There’s been a lot of coverage recently of the morbillivirus infecting dolphins, killing 753 of the animals since July.  The virus has subsequently spread to two species of whales, humpback and pygmy respectively. In humans, measles belongs to the genus Morbillivirus, but to date there have been no documented cases of strains of morbillivirus jumping from a dolphin or other marine mammal to a human, and the likelihood of it doing so remains very low. However, the virus may be able to infect dogs, so if you see a stranded dolphin, keep Fido away as you’re calling animal control.

Wired – “The outbreak began along the coast between New York and Virginia this summer. Now, carcasses are washing ashore in the Carolinas and Florida. Researchers have identified the cause as dolphin morbillivirus, a pathogen that’s related to human measles and canine distemper…The die-off has already been classified as an Unusual Mortality Event by the federal government – a designation that frees up resources and sends investigators and responders to the hardest-hit areas. It’s already exceeded the pace set by the last major morbillivirus outbreak on the East Coast, an event that lasted for 11 months, between June 1987 and May 1988, and ultimately claimed 742 dolphins.”

Albania shuns Syria chemical weapons destruction
How does one destroy a chemical weapon? It’s a question we’ve asked before here on the Pandora Report, and one which our October Biodefense Policy Seminar Speaker, Dr. Paul Walker, answered pretty clearly – very carefully (for a slightly more detailed answer, his full talk is available on our YouTube channel). According to the BBC, there has been a slight hiccup in the destruction of the Syrian arsenal. Following mass protests, the Albanians, who were supposed to host and destroy the materials, have flat out refused to do so. This has left the poor OPCW investigators scrambling to find a different destination for the weapons before the Friday deadline for submission of final plans lapses. Someone get these people (another) medal!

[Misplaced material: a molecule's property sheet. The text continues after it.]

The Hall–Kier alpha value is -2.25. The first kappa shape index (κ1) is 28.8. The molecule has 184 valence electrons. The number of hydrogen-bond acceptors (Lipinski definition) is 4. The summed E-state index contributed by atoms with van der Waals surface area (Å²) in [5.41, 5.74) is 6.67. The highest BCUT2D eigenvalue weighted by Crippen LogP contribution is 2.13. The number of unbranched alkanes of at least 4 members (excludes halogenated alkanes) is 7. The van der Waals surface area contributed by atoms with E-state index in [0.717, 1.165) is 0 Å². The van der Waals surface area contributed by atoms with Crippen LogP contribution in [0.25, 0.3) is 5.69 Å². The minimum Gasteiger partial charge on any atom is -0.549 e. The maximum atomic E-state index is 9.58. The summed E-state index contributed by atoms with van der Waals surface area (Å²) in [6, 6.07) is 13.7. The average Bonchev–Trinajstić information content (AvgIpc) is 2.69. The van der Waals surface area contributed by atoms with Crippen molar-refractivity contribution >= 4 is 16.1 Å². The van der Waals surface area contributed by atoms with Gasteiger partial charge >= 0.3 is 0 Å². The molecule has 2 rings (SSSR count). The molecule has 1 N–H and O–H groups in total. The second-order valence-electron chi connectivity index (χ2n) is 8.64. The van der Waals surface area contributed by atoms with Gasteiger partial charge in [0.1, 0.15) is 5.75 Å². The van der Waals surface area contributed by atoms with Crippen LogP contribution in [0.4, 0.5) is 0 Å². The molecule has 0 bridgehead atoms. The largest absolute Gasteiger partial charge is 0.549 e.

BBC – “The Balkan nation recently destroyed its own chemical stockpile, and the US had requested that it host the dismantling of Syria’s arsenal. Under the deal brokered by Russia to remove Syria’s chemical weapons, it was agreed that they should be destroyed outside the country if possible. Mr Rama attacked the Albanian opposition for having criticised the government’s willingness to consider the idea. A key meeting of the Organisation for the Prohibition of Chemical Weapons (OPCW) – the international watchdog supervising the destruction – had adjourned for several hours, awaiting Albania’s decision.”

In case you missed it:

First Human Infection with H6N1
MERS Confirmed Live in Camel

(image: Docklands Tony/Flickr)